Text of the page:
Woodcock is now retired, but he stays involved with the CHC and holds the title of professor emeritus. He looks back on his career with the center fondly, remembering the people he worked with and special fieldwork, such as his time working on Montezuma Castle in Arizona.
“Montezuma Castle is a six-level cliff dwelling, so you have to climb up a series of ladders to reach it,” he said. “It’s an amazing structure and had never been documented accurately before. I also documented a stone fireplace carving in Wales, and it intrigued me that people were carving stone in Wales at roughly the same time Native American people were carving stone in Arizona. It puts you in the mindset that these artifacts aren’t just objects. Somebody made them, and it was meaningful to them; therefore, you treat these relics with a great sense of reverence.”
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Episcopal Church in Bryan, Texas, Pointe du Hoc in Normandy, France, and many more. Currently, the center’s projects include Dabney Hill Missionary Baptist Church in Snook, Texas, and the Wheelock Schoolhouse in Hearne, Texas; both are supported by grants from the Texas Historic Commission and community fundraising.
Smaller communities that are far away from major population centers such as Houston and Dallas often struggle to find preservationists and contractors willing and able to service their buildings. Texas A&M plays a special role in some of these cases since it can utilize its central Texas location and ability to work pro bono to give communities the preservation services they need. Wheelock Schoolhouse and Dabney Hill Church are two such examples of this partnership.
From the center’s earliest days as a documentation project, technology continues to be an integral part of its work. Priya Jain, an associate director of the center, works with infrared thermography to analyze a site’s architectural conditions, such as the presence of moisture and hidden structural details. She is extensively involved in the center’s current projects.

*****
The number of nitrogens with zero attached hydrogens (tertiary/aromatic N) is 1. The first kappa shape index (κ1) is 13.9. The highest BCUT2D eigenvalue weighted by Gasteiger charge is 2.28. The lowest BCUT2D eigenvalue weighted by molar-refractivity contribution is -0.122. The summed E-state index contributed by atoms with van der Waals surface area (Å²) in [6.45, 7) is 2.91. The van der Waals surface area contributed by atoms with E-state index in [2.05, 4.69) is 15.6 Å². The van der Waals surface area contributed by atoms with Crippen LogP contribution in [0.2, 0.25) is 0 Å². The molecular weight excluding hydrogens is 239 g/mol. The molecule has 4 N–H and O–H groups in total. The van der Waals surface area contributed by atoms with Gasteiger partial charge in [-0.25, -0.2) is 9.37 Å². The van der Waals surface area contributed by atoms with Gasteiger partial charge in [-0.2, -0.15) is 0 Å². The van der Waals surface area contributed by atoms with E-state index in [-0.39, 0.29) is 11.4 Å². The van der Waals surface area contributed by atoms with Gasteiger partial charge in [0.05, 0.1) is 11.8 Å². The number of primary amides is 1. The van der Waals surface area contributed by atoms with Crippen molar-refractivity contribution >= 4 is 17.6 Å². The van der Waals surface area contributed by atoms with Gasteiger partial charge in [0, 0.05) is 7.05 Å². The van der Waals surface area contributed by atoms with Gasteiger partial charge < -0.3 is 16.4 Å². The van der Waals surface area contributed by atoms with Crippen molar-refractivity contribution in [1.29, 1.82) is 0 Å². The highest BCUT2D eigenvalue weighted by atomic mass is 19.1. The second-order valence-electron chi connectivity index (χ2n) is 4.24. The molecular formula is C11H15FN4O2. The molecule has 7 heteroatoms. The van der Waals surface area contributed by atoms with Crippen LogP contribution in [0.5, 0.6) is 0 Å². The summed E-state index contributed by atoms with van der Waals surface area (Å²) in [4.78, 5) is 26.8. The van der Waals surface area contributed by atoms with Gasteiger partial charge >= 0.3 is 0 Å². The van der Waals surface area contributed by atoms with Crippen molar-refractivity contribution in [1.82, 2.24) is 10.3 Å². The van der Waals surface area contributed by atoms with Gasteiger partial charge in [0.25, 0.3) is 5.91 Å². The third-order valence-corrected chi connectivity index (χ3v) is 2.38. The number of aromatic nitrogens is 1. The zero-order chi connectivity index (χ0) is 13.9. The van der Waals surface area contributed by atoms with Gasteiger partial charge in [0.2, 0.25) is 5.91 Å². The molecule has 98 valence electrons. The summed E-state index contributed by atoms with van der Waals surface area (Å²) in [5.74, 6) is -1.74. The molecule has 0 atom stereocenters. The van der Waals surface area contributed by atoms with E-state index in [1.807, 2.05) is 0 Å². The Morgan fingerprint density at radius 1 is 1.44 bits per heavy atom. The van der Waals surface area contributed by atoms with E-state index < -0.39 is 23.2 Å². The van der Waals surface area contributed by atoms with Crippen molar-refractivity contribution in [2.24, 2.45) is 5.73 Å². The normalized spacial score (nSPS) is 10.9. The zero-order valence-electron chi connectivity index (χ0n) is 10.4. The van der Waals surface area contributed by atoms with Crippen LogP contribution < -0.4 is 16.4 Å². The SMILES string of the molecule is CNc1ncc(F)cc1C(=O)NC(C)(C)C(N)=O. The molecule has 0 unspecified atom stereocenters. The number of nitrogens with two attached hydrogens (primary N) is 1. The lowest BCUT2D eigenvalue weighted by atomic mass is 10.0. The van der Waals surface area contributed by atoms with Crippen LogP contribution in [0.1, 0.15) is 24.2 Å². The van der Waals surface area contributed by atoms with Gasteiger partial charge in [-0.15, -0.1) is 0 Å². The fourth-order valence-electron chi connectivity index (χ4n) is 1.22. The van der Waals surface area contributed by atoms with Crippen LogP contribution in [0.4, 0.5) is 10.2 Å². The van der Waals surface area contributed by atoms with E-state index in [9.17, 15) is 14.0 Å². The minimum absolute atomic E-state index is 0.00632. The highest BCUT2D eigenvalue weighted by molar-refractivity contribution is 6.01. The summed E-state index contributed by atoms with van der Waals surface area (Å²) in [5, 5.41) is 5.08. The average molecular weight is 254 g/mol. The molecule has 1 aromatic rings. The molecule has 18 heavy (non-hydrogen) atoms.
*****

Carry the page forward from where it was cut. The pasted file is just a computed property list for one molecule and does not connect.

“I see the center as an interface between academia, practice and the community,” said Jain, who worked as an architect and preservationist before joining the Texas A&M faculty. “The feedback I receive from students when we work on projects like this has been amazing. They feel like they're not just learning theory, since they also visit buildings and make a tangible impact.”
Named after the inaugural director and central figure in the center’s history, the David Woodcock Endowed Professorship in Historic Preservation provides financial support to the center’s director. “The David Woodcock Professorship is a resource I use to attend academic and professional conferences and to fund research,” said Glowacki, the current holder. “It also enables me to involve students in research and take them on projects, and sometimes it allows me to award scholarships to deserving students.”
Although historic conservation is often thought of as trying to suspend moments in time, the center’s goal is to help sites adapt to modern times, maintaining their complete histories and educating the public about the environments in which they live. “This is not an activity that looks backward; it is an activity that looks forward,” Woodcock said. “Conserving resources doesn’t mean not using them. It means using them wisely.”
To learn how you can support the David Woodcock Professorship in Historic Preservation or the Center for Heritage Conservation, contact Erik Baker at (979) 862-5765 or by submitting a message using the form below.